Summer 1965:
Urban Riots and the Kerner Commission

Below are images of the Watts neighborhood of South Central Los Angeles in August; six days of rioting claimed the lives of 34 people, injured 1,100 and caused an estimated $100 million dollars damage. An estimated 35,000 African Americans took part in the riot, which required 16,000 National Guardsmen, county deputies, and city police to put down. These scenes foreshadowed the riots to come in other urban centers: Newark, New Jersey; New York City; Cleveland, Ohio; Washington, D.C.; Chicago, Illinois; and Atlanta, Georgia; and Detroit, Michigan

President Johnson's Response to the Riots:
If there is one thing I think we have learned from the civil rights struggle, it is that the problem of bringing the Negro American into an equal role in our society is more complex, and is more urgent, and is much more critical than any of us have ever known. Who of you could have predicted 10 years ago, that in this last, sweltering, August week thousands upon thousands of disenfranchised Negro men and women would suddenly take part in self government, and that thousands more in that same week would strike out in an unparalleled act of violence in this Nations....

It is our duty - and it is our desire - to open our hearts to humanity's cry for help. It is our obligation to seek to understand what could lie beneath the flames b that scarred that great city. So let us equip the poor and the oppressed - let us equip them for the long march to dignity and to wellbeing. But let us never confuse the need for decent work and fair treatment with an excuse to destroy and to uproot.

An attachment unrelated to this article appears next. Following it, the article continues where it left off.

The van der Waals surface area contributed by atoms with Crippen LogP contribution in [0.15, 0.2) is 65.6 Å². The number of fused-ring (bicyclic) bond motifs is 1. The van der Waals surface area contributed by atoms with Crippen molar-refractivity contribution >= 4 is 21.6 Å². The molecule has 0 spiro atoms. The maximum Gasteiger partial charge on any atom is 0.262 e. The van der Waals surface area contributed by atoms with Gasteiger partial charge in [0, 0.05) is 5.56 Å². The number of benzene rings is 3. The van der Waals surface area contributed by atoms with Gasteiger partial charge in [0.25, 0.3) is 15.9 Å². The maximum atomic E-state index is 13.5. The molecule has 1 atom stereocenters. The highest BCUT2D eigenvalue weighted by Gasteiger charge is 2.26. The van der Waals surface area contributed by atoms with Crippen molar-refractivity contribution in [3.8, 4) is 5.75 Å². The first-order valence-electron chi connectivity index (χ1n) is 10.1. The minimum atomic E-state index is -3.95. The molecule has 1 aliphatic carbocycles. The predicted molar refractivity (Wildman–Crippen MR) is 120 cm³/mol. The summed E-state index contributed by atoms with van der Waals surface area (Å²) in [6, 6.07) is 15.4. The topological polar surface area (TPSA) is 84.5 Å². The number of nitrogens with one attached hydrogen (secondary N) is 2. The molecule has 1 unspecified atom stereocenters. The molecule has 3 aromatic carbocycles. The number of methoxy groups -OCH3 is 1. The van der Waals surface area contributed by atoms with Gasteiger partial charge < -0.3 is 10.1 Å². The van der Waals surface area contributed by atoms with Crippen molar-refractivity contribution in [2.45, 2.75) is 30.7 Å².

Yet beneath the discord we hear another theme. That theme speaks of a day when Americans of every color, and every creed, and every religion, and every region, and every sex can be trained for decent employment, can find it, can secure it, can have it preserved, and can support their families in an enriching and a rewarding environment....

Kerner Commission, 1968:
Authorized by Johnson in the wake of the urban violence that swept the nation from 1965-1967, the commission studied the issue, looking for its causes and remedies, for seven months before issuing the Kerner Report. The commission presented its findings in 1968, concluding that urban violence reflected the profound frustration of inner-city blacks and that racism was deeply embedded in American society. The report's most famous passage warned that the United States was "moving toward two societies, one black, one white - separate and unequal." The commission presented evidence of an array of problems plaguing the African American community with particular severity. These crippling conditions included not only overt discrimination but also chronic poverty, high unemployment, poor schools, inadequate housing, lack of access to health care, and systematic police bias and brutality.

The report recommended sweeping federal initiatives directed at improving educational and employment opportunities, public services, and housing in black urban neighborhoods and called for a "national system of income supplementation." The Reverend Martin Luther King Jr., pronounced the report a "physician's warning of approaching death, with a prescription for life." By 1968, however, Richard M. Nixon had gained the presidency, and a conservative white backlash insured that the Kerner Report's recommendations would be largely ignored.